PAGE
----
ARCADIA — “Water is life, water is life,” Vicki Steiner pleaded to DeSoto County Commissioners on Wednesday during a workshop in Arcadia on water quality and phosphate mining company Mosaic.

Steiner, of DeSoto County, was one of a handful of Southwest Florida residents speaking out against the fertilizer company, citing the practice of strip-mining as harmful to Florida habitats, wildlife and waterways, specifically the Peace River and its adjoining streams and estuaries.

“Even if Mosaic wanted to, there is no way they can guarantee they can protect us and the Peace River,” Steiner continued.

To operate, Mosaic is required to meet water quality regulations set by local, state and federal agencies.

At the workshop, three experts spoke on behalf of monitoring programs that have a hand in testing waterways in and around the Central Florida area where the company already operates.

All three found the company to be in compliance with agency regulations.

Mosaic owns around 18,000 acres of DeSoto farmland, a portion of which is not currently zoned for mining.

In 2018, the County Commissioners voted to deny the fertilizer company’s application to rezone that part of the land.

The workshops are part of a dispute settlement from 2019 between the county and Mosaic.

County Vice Chair J.C. Deriso led the workshop, which was an information-only meeting. No decisions were made.

“(It) appears to be reliable data (that was provided),” Deriso told The Daily Sun. “I think that our next thing is to figure out how to tie that in because data is rearward looking. How do we tie that data into forward protections?

“Then also (how do we) mitigate challenges (such as storms and weather) as they come up. Knowledge is power and we gain more knowledge with every workshop.”

Wednesday’s workshop was the latest in a series of meetings the county will host leading up to 2023, when Mosaic plans to reapply for rezoning permits to mine phosphate in DeSoto County.

Mike Coates, of the Peace River Manasota Regional Water Supply Authority, said that as of Dec. 16, 2020, the water quality was “very good” at their testing sites.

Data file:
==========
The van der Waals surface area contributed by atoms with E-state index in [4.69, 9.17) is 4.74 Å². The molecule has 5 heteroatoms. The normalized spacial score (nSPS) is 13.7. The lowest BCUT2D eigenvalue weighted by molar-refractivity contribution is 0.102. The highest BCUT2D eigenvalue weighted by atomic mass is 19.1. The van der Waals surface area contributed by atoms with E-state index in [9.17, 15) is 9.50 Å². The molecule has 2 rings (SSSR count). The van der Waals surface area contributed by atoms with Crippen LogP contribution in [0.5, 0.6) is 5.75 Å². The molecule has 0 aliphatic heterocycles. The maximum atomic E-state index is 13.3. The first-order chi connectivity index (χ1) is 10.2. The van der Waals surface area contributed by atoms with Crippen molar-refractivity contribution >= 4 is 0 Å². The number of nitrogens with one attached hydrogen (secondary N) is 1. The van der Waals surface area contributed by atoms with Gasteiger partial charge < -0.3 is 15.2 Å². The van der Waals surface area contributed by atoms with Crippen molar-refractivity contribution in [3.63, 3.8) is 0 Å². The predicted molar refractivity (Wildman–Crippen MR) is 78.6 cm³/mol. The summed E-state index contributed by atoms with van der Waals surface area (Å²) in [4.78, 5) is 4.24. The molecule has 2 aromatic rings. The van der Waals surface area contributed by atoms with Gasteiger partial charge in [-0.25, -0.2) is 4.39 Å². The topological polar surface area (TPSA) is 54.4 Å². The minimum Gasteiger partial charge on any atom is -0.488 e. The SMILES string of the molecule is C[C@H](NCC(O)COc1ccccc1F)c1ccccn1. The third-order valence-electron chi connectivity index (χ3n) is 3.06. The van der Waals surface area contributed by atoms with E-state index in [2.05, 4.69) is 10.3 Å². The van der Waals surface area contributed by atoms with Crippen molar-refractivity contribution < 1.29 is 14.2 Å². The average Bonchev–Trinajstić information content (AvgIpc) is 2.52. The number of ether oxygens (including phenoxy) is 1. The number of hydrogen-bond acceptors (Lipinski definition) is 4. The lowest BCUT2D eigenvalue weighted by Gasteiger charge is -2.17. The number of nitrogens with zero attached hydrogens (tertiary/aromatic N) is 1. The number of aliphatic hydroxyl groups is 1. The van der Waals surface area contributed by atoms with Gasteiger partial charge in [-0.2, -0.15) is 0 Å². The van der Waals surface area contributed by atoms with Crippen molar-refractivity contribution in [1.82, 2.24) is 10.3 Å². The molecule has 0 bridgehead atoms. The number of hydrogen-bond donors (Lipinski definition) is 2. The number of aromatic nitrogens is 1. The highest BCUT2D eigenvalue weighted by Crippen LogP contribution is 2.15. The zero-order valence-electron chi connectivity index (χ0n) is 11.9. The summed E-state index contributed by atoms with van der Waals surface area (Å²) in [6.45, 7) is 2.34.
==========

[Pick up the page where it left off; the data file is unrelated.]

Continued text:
The authority, which has been monitoring the area’s waterways since 1976, supplies water to Charlotte, DeSoto, Manatee and Sarasota counties.

The other two experts — Shannon Gonzalez from Flatwoods Consulting Group and Sheri A. Huelster of Cardno — both stated that their companies did not observe any “mining-related impact” in their testing areas.

Flatwoods, an environmentally-focused consulting group, has been collecting data from waterways associated with Mosaic operations for 16 years as part of the Horse Creek Stewardship Program.

Gonzalez told county commissioners that the program was formed in the early 2000s because of a lawsuit settlement between the Water Supply Authority and IMC-Agrico, a phosphate mining company associated with Mosaic.

Cardno, an environmental and social development company, has been collecting data from area waterways since 2012, in association with the Peace River Monitoring Program.

That program was also formed as part of a settlement agreement but this time between Mosaic and The Sierra Club, Manasota-88 and the People for Protecting the Peace River.

No one from Mosaic spoke at the workshop.

“This isn’t an effort that just started a few years ago,” wrote Mosaic spokesperson Jackie Barron in an email to The Daily Sun. “Teams of scientists and biologists have spent decades, in some cases, compiling data critical to understanding the health of these water bodies. The exhaustive data shows Mosaic’s operations have not had an impact.”

In their monitoring areas, all three experts noted peaks in harmful nutrients such as chlorophyll, nitrogen, chloride, orthophosphate and more, but said the change was mostly associated with two major hurricanes — 2004’s Hurricane Charley and 2018’s Hurricane Irma.

They also said nutrient peaks are often due to runoff from agricultural land which can carry excess nutrients like nitrogen and phosphorus into nearby waterways.

Fort Myers resident Caitlin Chase told The Daily Sun that there always seems to be some excuse with Mosaic.

“They seem to be evading a lot of personal responsibility,” Chase said. “During 2017 and 2018 (for example), they blamed it on the storms. To me, its personal responsibility. If your site was discharging those nutrients, don’t blame the storms, blame yourselves.”

Tim Ritchie of Punta Gorda has been fighting with the company over their practices for years now.

“This workshop missed the bar,” Ritchie said. “We didn’t hear enough about radioactive materials (occurring naturally in phosphate). We didn’t hear enough about mercury or arsenic. We don’t hear about the things that are poisoning the (area’s) watershed.”

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